Parenting Perspective: Rewarding Responsibility

April 2, 2010 7:59:57 AM PDT
I come from a long line of hardworking salt-of-the-earth folks who often worked too much and didn't leave enough time to play. My maternal grandparents were farmers who worked from sunrise to sunset, literally.

My paternal grandparents were entrepreneurs who worked shorter hours in real estate and homebuilding, but put in 7 days a week. So, my parents grew up believing in chores for me and my 3 brothers.

I don't ask my 9-year-old son Jake to do the ironing, vacuuming, dusting, dishes, bathrooms and childcare like I had to do weekly. It often could total 5 or 6 hours a week for me as the only girl in a family with 4 kids and two working parents.

However, I do ask my son to help out around the house for 3 key reasons: I think it's important to teach children a work ethic, teach them that they can and should contribute to family efforts at every age and teach them the value of money.

So, starting at age 5 Jake would "help" do small things like sit at the kitchen table and unload the groceries so I could put them away. I didn't expect him to put the food away in the right spot, but he certainly could take it out of the bags and set it on the table for me.

By 6-years-old he was helping with the laundry... I taught him to put the dirty clothes in the washer, shake in the powder and turn the knobs with my supervision. But his favorite part was throwing the clothes in the dryer. I told him to pretend the wet clothes were baseballs and I let him throw them in! By 7, he was watering the plants, refilling our cat's food and water bowls and helping fold the clean laundry.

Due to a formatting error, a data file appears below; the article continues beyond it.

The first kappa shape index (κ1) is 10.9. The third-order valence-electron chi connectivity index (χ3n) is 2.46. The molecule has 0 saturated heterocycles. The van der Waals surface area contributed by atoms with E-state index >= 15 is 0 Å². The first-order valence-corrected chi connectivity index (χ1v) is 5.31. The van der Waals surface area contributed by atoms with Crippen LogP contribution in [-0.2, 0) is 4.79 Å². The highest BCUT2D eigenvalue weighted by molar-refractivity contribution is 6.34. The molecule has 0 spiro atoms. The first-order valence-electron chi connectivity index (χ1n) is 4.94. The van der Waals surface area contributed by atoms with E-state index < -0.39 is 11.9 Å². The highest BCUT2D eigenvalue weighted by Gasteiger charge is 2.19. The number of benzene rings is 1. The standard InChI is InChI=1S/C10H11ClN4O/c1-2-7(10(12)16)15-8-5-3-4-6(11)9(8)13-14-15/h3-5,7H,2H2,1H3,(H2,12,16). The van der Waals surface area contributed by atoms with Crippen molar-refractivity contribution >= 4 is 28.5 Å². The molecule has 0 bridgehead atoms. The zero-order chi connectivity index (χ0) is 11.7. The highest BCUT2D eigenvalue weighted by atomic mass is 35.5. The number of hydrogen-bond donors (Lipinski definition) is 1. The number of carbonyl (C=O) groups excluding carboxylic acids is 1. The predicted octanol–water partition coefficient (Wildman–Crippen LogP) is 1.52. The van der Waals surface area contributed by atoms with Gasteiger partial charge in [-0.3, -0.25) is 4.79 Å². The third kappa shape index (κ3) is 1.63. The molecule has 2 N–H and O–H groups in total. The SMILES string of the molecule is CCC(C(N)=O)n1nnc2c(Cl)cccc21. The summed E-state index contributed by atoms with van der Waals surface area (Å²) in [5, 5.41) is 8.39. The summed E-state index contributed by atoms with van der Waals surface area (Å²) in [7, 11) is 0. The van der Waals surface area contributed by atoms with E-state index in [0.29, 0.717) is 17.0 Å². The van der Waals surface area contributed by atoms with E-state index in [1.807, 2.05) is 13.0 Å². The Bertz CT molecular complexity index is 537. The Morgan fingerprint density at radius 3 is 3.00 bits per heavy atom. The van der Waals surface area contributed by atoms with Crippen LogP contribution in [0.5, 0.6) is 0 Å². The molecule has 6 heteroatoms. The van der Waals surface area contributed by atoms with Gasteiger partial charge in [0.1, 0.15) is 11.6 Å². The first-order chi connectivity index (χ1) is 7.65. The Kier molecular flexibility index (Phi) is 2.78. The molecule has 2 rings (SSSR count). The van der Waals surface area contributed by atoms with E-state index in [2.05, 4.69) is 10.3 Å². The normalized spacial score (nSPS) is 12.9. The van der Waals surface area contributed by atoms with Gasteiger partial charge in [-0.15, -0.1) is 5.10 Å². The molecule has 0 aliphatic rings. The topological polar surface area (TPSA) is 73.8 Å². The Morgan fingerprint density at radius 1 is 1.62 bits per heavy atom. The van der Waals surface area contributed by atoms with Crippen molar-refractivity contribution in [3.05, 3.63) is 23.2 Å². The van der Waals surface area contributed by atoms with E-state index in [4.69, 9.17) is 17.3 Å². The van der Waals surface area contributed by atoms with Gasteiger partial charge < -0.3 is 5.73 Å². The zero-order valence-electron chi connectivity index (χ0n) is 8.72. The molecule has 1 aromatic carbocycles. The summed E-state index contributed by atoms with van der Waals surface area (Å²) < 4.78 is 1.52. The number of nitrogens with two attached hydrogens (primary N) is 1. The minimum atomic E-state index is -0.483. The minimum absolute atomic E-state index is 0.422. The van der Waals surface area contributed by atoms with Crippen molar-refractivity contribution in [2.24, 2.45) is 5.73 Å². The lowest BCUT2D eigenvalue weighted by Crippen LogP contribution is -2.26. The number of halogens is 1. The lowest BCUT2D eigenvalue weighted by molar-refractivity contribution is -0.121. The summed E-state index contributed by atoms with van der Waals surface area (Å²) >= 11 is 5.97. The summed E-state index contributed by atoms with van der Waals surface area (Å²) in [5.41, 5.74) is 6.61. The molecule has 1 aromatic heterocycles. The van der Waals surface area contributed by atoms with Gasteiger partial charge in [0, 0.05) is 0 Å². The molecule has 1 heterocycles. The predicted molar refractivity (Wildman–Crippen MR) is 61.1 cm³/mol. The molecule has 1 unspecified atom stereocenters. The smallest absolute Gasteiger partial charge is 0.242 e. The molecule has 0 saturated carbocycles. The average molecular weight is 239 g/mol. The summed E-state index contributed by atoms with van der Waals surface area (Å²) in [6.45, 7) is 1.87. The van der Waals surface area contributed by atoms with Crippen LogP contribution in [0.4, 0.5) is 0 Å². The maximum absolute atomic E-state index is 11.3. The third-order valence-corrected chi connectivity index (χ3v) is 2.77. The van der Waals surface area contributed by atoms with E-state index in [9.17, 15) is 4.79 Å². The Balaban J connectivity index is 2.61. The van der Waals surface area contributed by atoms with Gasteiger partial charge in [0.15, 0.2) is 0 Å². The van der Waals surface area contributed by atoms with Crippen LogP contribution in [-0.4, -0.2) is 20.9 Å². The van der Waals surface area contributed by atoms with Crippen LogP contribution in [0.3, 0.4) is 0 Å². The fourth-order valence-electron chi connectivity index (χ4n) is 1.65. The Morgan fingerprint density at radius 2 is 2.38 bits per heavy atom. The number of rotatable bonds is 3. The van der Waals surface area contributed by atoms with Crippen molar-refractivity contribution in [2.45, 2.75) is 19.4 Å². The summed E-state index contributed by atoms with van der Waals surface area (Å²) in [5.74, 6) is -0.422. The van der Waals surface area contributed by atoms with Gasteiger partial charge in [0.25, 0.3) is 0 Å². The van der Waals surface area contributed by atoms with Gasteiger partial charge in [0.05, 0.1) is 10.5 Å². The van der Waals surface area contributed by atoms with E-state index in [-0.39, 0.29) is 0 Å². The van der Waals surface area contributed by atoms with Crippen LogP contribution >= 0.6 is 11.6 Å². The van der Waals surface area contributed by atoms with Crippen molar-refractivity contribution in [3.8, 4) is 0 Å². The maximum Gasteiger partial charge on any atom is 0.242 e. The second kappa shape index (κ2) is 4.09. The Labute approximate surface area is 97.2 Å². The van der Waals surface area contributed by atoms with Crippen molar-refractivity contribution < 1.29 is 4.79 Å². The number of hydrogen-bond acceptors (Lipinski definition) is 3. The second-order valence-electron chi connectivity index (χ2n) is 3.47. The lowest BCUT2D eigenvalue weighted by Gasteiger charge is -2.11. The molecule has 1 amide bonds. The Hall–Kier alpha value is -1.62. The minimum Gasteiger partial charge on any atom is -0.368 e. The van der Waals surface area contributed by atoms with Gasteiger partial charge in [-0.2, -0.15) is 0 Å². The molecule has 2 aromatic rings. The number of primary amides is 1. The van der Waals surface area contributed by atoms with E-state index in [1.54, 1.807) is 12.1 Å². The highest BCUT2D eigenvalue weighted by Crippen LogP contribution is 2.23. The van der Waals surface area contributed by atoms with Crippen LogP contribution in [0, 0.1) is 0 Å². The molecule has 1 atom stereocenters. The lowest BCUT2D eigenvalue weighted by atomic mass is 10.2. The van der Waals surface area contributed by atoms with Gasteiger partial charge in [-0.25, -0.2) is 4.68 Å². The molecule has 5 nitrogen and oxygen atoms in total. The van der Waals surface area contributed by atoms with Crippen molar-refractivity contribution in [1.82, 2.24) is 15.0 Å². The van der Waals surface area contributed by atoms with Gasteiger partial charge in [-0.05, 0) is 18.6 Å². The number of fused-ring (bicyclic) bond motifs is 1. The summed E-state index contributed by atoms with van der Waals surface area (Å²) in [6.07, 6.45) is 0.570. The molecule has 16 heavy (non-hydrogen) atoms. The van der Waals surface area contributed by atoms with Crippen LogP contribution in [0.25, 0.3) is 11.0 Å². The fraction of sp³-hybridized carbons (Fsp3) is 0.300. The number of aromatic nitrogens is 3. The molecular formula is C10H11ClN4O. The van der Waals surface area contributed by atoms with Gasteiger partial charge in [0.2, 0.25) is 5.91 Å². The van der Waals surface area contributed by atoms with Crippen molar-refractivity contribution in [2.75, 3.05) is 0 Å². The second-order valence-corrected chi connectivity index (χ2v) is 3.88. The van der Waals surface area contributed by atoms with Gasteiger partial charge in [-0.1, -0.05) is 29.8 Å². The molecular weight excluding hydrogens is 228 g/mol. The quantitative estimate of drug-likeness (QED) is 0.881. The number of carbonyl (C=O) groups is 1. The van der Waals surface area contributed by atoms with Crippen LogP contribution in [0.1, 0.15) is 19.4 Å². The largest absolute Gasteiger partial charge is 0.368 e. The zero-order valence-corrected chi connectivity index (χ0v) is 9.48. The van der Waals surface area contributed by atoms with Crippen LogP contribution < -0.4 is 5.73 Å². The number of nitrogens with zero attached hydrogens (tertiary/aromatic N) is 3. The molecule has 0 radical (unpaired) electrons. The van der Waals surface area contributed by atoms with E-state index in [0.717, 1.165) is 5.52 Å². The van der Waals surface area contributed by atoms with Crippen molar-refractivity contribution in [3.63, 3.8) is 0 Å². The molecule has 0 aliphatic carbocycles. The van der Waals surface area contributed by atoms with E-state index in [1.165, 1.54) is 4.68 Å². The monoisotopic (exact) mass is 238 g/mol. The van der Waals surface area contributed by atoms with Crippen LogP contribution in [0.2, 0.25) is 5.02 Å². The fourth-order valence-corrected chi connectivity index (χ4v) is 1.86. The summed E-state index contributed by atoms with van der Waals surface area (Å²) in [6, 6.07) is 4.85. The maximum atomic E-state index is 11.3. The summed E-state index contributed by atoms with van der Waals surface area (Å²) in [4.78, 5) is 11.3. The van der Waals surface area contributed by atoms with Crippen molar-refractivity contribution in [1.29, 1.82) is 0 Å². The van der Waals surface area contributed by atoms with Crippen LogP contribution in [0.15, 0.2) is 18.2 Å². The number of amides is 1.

By 8, he even mastered sweeping the patio and setting the table for dinner nightly.

Not every parent pays a child allowance for chores, and I understand the different philosophies on that. On the one hand, shouldn't they contribute to family life for free like their parents do? But on the other hand, I wanted Jake to learn how long it takes to make money and how quickly it tends to get spent! That way he learned to take care of his toys and choose carefully when he wants something new.

So, at our house, I do pay him an allowance in conjunction with any chores. It started at 50-cents to $1.00 per "job." We even typed a list on our computer and he would check off and total how much money he was "due." Of course, it didn't take him long to ask for a raise! I laughed and explained to him that I didn't get a raise that day, but I did give him a fair time frame for an increase... a month from then (something short that a child can look forward to.) And if he's tired, I let him do his small jobs a different day.

It's been great for Jake, and it has the added plus of giving him some spending money for extra activities (like snowboarding in this picture which is his favorite winter sport), toys, and fun with his friends.

I recommend it!


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